P159 Patients with Inflammatory Bowel Disease Present with Lower Trabecular Bone Scores
Yarur, A.(1);Alexandra, B.(1);Beniwal-Patel, P.(1);Stein, D.(1);Nunez, L.(1);Berens, B.(1);Shaina, S.(1);Parakkal , D.(2);Shaker, J.(3);Jenna, S.(3);
(1)Medical College of Wisconsin, Department of Gastroenterology, Milwaukee, United States;(2)Washington University, Medicine, St. Louis, United States;(3)Medical College of Wisconsin, Department of Endocrinology, Milwaukee, United States
Patients with inflammatory bowel diseases (IBD) have lower bone mineral density (BMD). However, BMD does not reflect bone micro-structure/geometry, nor indicates the intrinsic properties of bone tissue. The trabecular bone score (TBS) delivers an indirect measurement of bone microarchitecture and predicts fracture risk independent of bone density. The aim of this study was to assess if patients with IBD present with lower TBS vs a healthy control (HC) population and to identify variables associated with lower TBS.
This prospective cohort study included patients with active Crohn’s disease (CD) or ulcerative colitis (UC) and a matched HC group. Patients with ostomies, short gut or known endocrine co-morbidities associated with low BMD, patients with osteoporosis on pharmacologic therapy were excluded. L1-L4 TBS and BMD parameters were determined by dual-energy X-ray absorptiometry (DXA) using a GE Lunar iDXA scan and TBS iNsight™ and GE enCORE™. Other collected variables included demographics, disease phenotype, laboratories (25-OH vitamin D [25OHD] and parathyroid hormone levels [PTH]), disease activity (c-reactive protein [CRP], simple endoscopic score [SES-CD] in CD, and endoscopic Mayo score [EMS] in UC). IBD severity was stratified based on endoscopy: mild (EMS=1 in UC or SES-CD=3-6), moderate (EMS=2 or SES-CD=7-15) and severe (EMS=3 or SES-CD>15). The primary outcome was the L1-L4 TBS. Secondary outcomes were left total and neck femoral BMD and the L1-L4 region BMD.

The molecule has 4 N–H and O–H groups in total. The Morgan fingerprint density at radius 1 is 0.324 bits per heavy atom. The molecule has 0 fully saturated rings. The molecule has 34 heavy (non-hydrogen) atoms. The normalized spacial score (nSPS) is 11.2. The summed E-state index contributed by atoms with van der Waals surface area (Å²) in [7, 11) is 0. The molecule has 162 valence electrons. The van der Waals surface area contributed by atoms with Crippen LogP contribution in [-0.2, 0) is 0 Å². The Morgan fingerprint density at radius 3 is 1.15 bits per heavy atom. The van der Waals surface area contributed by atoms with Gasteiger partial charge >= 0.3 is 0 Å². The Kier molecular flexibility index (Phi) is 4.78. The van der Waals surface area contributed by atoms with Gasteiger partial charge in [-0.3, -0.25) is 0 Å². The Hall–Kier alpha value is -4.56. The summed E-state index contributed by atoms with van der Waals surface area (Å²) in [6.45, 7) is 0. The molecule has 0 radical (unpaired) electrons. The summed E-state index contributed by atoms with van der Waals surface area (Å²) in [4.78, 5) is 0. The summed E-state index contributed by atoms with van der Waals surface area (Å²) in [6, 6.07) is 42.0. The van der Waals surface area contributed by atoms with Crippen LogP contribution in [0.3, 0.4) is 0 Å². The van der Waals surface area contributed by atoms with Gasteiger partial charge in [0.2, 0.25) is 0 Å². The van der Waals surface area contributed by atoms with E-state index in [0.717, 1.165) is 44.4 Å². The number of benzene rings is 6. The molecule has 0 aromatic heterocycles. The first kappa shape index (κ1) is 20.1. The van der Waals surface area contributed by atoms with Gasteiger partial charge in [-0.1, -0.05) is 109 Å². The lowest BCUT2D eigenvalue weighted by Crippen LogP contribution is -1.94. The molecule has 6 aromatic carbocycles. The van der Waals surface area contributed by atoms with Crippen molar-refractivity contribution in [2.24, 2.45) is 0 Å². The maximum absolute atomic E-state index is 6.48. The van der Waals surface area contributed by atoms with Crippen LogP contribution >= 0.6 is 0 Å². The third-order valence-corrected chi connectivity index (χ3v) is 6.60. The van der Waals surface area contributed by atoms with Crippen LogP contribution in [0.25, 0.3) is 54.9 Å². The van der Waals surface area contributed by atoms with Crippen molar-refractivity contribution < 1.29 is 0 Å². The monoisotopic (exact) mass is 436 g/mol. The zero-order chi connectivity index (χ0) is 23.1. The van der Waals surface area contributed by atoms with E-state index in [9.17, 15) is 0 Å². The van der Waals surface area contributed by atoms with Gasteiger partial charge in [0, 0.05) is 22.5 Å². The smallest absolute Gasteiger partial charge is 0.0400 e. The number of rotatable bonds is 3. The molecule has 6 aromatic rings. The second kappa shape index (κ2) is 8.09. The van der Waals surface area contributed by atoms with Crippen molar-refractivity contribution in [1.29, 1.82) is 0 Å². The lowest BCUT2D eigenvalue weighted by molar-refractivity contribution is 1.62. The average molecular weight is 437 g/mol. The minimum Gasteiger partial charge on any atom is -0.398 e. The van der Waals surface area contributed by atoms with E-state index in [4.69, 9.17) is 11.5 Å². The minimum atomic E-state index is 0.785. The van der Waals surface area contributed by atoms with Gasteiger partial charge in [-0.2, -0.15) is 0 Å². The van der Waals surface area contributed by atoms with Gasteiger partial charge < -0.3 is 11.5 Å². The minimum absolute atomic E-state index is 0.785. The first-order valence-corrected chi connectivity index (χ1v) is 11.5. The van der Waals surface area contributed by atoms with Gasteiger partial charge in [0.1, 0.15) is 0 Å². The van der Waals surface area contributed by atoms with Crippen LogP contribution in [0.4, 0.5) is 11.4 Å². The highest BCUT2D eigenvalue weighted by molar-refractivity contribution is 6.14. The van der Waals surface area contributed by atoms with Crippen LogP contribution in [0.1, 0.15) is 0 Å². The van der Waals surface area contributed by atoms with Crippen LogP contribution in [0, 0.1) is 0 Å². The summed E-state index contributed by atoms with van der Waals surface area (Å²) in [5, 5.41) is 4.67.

A total of 141 patients were included (115 IBD and 26 HC). Patients with IBD had significantly lower TBS, femoral and L1-L4 BMD and Z-Scores when compared to controls (Figure 1). Endoscopic disease activity was not associated with TBS (Figure 2) or total/neck femur and L1-L4 BMD and Z-scores (p>0.05 for all). When stratifying levels by 25OHD quartiles, patients with 25OHD ≥28 ng/mL (the highest 50th percentile of the study population) had significantly higher TBS Z-scores when compared to those with 25OHD ≤28 ng/mL (0.3 [-0.2 – 1.1] vs -0.1 [-1.1 – 0.5], p=0.002). No associations were seen between TBS Z-scores and use of steroids, gender, type of IBD (UC vs CD), smoking status or when comparing females 50 years or older vs the rest of the group (p>0.05 for all). Moreover, there were no differences in TBS between patients who did or did not engage in resistance exercises (p=0.22) and/or regular aerobic exercises (RAPA ≥6) (p=0.84).
Patients with IBD present with lower TBS Z-scores when compared to HC and there is no correlation with disease activity. The only variable associated with lower TBS was a 25OHD <28 ng/mL. Further studies looking at the implications of these findings are warranted.